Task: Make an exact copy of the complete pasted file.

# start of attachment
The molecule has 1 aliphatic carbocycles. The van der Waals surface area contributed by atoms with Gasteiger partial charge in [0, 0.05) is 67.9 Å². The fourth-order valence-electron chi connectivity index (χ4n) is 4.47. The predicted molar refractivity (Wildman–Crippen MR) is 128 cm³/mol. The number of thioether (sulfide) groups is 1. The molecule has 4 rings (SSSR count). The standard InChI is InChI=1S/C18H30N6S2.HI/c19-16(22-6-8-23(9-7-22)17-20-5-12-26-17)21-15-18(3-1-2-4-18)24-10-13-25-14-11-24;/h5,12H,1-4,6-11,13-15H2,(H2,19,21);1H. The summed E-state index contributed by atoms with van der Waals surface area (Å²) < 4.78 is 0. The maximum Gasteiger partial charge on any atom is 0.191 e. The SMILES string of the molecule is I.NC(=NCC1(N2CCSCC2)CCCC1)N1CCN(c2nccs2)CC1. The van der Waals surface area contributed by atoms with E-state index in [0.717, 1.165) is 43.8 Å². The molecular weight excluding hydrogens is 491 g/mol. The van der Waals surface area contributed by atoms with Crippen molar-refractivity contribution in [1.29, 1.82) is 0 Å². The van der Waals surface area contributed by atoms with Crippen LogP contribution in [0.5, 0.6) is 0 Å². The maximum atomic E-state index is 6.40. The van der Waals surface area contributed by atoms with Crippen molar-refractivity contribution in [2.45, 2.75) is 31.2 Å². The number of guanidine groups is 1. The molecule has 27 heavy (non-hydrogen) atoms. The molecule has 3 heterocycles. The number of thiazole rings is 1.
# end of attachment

The molecule has 1 aliphatic carbocycles. The van der Waals surface area contributed by atoms with Gasteiger partial charge in [0, 0.05) is 67.9 Å². The fourth-order valence-electron chi connectivity index (χ4n) is 4.47. The predicted molar refractivity (Wildman–Crippen MR) is 128 cm³/mol. The number of thioether (sulfide) groups is 1. The molecule has 4 rings (SSSR count). The standard InChI is InChI=1S/C18H30N6S2.HI/c19-16(22-6-8-23(9-7-22)17-20-5-12-26-17)21-15-18(3-1-2-4-18)24-10-13-25-14-11-24;/h5,12H,1-4,6-11,13-15H2,(H2,19,21);1H. The summed E-state index contributed by atoms with van der Waals surface area (Å²) < 4.78 is 0. The maximum Gasteiger partial charge on any atom is 0.191 e. The SMILES string of the molecule is I.NC(=NCC1(N2CCSCC2)CCCC1)N1CCN(c2nccs2)CC1. The van der Waals surface area contributed by atoms with E-state index in [0.717, 1.165) is 43.8 Å². The molecular weight excluding hydrogens is 491 g/mol. The van der Waals surface area contributed by atoms with Crippen molar-refractivity contribution in [1.29, 1.82) is 0 Å². The van der Waals surface area contributed by atoms with Crippen LogP contribution in [0.5, 0.6) is 0 Å². The maximum atomic E-state index is 6.40. The van der Waals surface area contributed by atoms with Crippen molar-refractivity contribution in [2.45, 2.75) is 31.2 Å². The number of guanidine groups is 1. The molecule has 27 heavy (non-hydrogen) atoms. The molecule has 3 heterocycles. The number of thiazole rings is 1.